Small blessings, folks.
Mike Sounders: Super Robot Wars V
This went about exactly as I wanted and then some.
I did just sing praises for this game in my GOTY article so I’m not sure what else to say here. Maybe I’ll just spend it gushing over some of the stuff the game did because most of you nerds will glance over it since no one reads the weeb stuff. Watching Shinji actually grow to be somewhat normal and likable, and then watching the game stack the deck to change the ending of 2.0 and thus preventing 3.0 was amazing. Prime Minister Full Frontal and a playable Neo Zeong weren’t a thing I was expecting, yet getting that secret by mistake for the final boss was amazing. Also, can I just say Might Gaine is hype as hell and having it in X next year is a huge selling point after how great every moment of it in V, was?
I need to go replay this game like right now. I really feel like going for the platinum trophy for once.
Darren Nakamura: Yooka-Laylee
Well, this is embarrassing.
It’s not that the game didn’t meet my expectations. It’s that I spent my entry on last year’s most anticipated list talking about how I was going to follow this one through. I backed it on Kickstarter, and I was excited to play it, and I was definitely going to do that, for real this time.
In my defense, I wanted to play this on the Switch, but that version only released last month. Maybe I will get to it soon. Maybe.
Jonathan Holmes: Shovel Knight: Specter of Torment
I’m pleased to report that Shovel Knight: Specter of Torment actually managed to meet, then exceed, my high expectations. It was exactly as great as I thought it was going to be until I discovered there was a cheat that makes everyone talk like Jar Jar Binks. Then it because immaculate.
I also mentioned 2064: Read Only Memories, a game I did some voice acting for. I was anxiously anticipating my performance, worried that I’d sound like crap, but for the most part, I think I did… OK? Very few people recognized my voice, which is a good sign, and a lot of people who made Lets Plays for the game immediately started imitating my vocal styling for Fro Yo Guy, which I took as a huge compliment.
Nick Valdez: Marvel vs. Capcom: Infinite
Sometimes your heroes let you down.
Patrick Hancock: Sonic Mania and Forces
Sometimes your heroes don’t let you down! Sonic Mania turned out completely amazing. I love every single pixel (and low-poly 3D model) that went into making this game. Taking a beloved franchise and handing it over to the people who belove it worked out amazingly and I hope that this trend continues for the Sonic franchise. I want to play a sequel to Mania with even more originality and less “playing it safe.” Go bonkers!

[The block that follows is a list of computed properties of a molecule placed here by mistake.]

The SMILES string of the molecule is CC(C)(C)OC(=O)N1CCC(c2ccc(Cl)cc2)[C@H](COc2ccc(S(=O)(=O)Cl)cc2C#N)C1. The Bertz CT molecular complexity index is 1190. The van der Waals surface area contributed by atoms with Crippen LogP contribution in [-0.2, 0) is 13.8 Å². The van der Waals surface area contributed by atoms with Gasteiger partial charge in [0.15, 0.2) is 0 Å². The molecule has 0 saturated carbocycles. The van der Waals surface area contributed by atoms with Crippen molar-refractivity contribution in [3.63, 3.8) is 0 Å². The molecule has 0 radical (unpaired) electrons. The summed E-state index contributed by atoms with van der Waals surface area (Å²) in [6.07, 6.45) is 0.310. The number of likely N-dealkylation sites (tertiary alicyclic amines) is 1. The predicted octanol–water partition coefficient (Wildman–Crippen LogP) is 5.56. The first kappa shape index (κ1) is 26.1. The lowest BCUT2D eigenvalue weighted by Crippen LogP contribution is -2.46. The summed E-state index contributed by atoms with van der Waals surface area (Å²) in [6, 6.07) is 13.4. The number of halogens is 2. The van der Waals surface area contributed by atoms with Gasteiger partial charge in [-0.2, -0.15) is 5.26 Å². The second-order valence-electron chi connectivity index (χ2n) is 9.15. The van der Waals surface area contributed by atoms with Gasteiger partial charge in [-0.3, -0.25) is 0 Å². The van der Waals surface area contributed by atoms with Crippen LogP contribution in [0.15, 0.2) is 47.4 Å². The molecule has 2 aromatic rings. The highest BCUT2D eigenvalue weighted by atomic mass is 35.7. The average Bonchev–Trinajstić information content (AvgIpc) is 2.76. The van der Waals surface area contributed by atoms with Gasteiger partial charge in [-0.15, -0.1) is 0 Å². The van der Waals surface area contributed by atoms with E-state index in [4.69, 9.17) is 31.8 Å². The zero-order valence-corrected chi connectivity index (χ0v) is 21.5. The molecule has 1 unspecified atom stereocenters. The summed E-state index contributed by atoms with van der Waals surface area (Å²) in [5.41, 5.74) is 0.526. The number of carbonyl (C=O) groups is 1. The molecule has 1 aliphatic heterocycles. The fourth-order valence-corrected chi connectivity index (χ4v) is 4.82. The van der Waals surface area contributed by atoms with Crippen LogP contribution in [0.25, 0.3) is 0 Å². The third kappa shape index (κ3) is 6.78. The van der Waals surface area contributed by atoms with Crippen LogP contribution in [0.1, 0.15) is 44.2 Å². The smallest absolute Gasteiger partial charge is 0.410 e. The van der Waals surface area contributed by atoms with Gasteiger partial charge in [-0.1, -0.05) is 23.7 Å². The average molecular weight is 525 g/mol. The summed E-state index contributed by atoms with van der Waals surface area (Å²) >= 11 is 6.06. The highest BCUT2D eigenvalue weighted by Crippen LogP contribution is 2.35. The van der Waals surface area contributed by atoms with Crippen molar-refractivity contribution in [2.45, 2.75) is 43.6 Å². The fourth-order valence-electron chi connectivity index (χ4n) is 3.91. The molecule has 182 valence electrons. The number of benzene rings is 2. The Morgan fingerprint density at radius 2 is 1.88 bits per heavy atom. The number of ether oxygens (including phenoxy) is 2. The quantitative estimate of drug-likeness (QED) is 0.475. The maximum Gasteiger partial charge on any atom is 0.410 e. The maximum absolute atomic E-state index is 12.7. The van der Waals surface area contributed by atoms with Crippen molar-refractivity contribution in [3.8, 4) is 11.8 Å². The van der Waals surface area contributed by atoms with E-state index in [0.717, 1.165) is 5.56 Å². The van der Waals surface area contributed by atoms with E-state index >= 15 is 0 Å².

As for Forces, well, one out of two ain’t bad! I actually still haven’t played Forces, but it looks…okay? I doubt I’d be as critical as some of the harshest critics of the game, but it definitely isn’t as good as it should be. A lot of people hate it, and they’re probably very well justified with that opinion. I’ll get it eventually, on sale, and likely enjoy my time with it, but I’ll still be disappointed by the end, I’m sure.
Pixie The Fairy: The Legend of Zelda: Breath of the Wild
Well, I went in anticipating The Legend of Zelda: Breath of the Wild and it lived up to my expectations, meaning it devoured about two months of gaming. I beat it in two and a half weeks and couldn’t stay away for weeks after.
Final Fantasy XIV: Stormblood was another. FFXIV as a whole dominated my playtime, but Stormblood started rough and didn’t really find its narrative groove til about two thirds into the story. As with Heavensward, though, it’s the post-game stuff where Stormblood really shines.
Metroid: Samus Returns came out of nowhere at E3 and ended up being better than I expected. It’s on record how negatively I feel about Metroid: Other M and Mercury Steam’s Castlevania games, but Samus Returns showed me lessons were learned and pride was swallowed to bring the series back to its roots. Now I don’t have to drown those puppies over it.
A bit of a mixed bag but overall not a bad year for the games we wanted the most. Here’s to hoping all of our picks for 2018’s most anticipated games come up aces.